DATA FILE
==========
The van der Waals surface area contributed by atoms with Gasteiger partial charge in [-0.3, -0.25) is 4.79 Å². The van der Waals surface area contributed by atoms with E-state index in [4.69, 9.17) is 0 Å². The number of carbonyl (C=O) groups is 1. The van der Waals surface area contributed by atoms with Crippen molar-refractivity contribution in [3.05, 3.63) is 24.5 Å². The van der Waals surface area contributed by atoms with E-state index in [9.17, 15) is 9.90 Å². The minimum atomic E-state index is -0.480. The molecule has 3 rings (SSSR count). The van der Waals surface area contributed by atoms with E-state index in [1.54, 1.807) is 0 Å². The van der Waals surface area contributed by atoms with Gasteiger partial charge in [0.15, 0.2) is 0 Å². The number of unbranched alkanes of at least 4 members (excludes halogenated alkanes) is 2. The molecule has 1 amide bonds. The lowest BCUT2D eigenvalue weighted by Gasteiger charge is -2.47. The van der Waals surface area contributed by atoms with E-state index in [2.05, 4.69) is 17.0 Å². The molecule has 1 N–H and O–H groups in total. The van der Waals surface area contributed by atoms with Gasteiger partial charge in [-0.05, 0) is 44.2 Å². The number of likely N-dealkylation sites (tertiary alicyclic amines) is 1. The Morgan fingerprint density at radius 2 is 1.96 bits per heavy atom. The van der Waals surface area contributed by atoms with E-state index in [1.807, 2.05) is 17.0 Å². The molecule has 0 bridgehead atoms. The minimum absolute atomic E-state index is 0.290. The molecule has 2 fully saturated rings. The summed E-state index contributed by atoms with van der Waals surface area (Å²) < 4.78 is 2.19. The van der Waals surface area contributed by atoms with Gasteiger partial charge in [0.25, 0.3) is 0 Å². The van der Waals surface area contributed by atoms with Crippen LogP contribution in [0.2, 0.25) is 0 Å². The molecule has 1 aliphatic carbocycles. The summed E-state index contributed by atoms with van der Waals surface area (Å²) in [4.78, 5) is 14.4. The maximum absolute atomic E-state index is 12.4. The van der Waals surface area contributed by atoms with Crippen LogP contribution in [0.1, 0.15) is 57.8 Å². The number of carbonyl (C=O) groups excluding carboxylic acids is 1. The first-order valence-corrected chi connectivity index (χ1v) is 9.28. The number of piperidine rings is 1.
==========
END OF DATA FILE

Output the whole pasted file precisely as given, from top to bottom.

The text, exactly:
The van der Waals surface area contributed by atoms with Gasteiger partial charge in [-0.3, -0.25) is 4.79 Å². The van der Waals surface area contributed by atoms with E-state index in [4.69, 9.17) is 0 Å². The number of carbonyl (C=O) groups is 1. The van der Waals surface area contributed by atoms with Crippen molar-refractivity contribution in [3.05, 3.63) is 24.5 Å². The van der Waals surface area contributed by atoms with E-state index in [9.17, 15) is 9.90 Å². The minimum atomic E-state index is -0.480. The molecule has 3 rings (SSSR count). The van der Waals surface area contributed by atoms with E-state index in [1.54, 1.807) is 0 Å². The van der Waals surface area contributed by atoms with Gasteiger partial charge in [0.15, 0.2) is 0 Å². The number of unbranched alkanes of at least 4 members (excludes halogenated alkanes) is 2. The molecule has 1 amide bonds. The lowest BCUT2D eigenvalue weighted by Gasteiger charge is -2.47. The van der Waals surface area contributed by atoms with E-state index in [2.05, 4.69) is 17.0 Å². The molecule has 1 N–H and O–H groups in total. The van der Waals surface area contributed by atoms with Gasteiger partial charge in [-0.05, 0) is 44.2 Å². The number of likely N-dealkylation sites (tertiary alicyclic amines) is 1. The Morgan fingerprint density at radius 2 is 1.96 bits per heavy atom. The van der Waals surface area contributed by atoms with E-state index in [1.807, 2.05) is 17.0 Å². The molecule has 0 bridgehead atoms. The minimum absolute atomic E-state index is 0.290. The molecule has 2 fully saturated rings. The summed E-state index contributed by atoms with van der Waals surface area (Å²) < 4.78 is 2.19. The van der Waals surface area contributed by atoms with Gasteiger partial charge in [0.25, 0.3) is 0 Å². The van der Waals surface area contributed by atoms with Crippen LogP contribution in [0.2, 0.25) is 0 Å². The molecule has 1 aliphatic carbocycles. The summed E-state index contributed by atoms with van der Waals surface area (Å²) in [4.78, 5) is 14.4. The maximum absolute atomic E-state index is 12.4. The van der Waals surface area contributed by atoms with Crippen LogP contribution in [0.1, 0.15) is 57.8 Å². The number of carbonyl (C=O) groups excluding carboxylic acids is 1. The first-order valence-corrected chi connectivity index (χ1v) is 9.28. The number of piperidine rings is 1.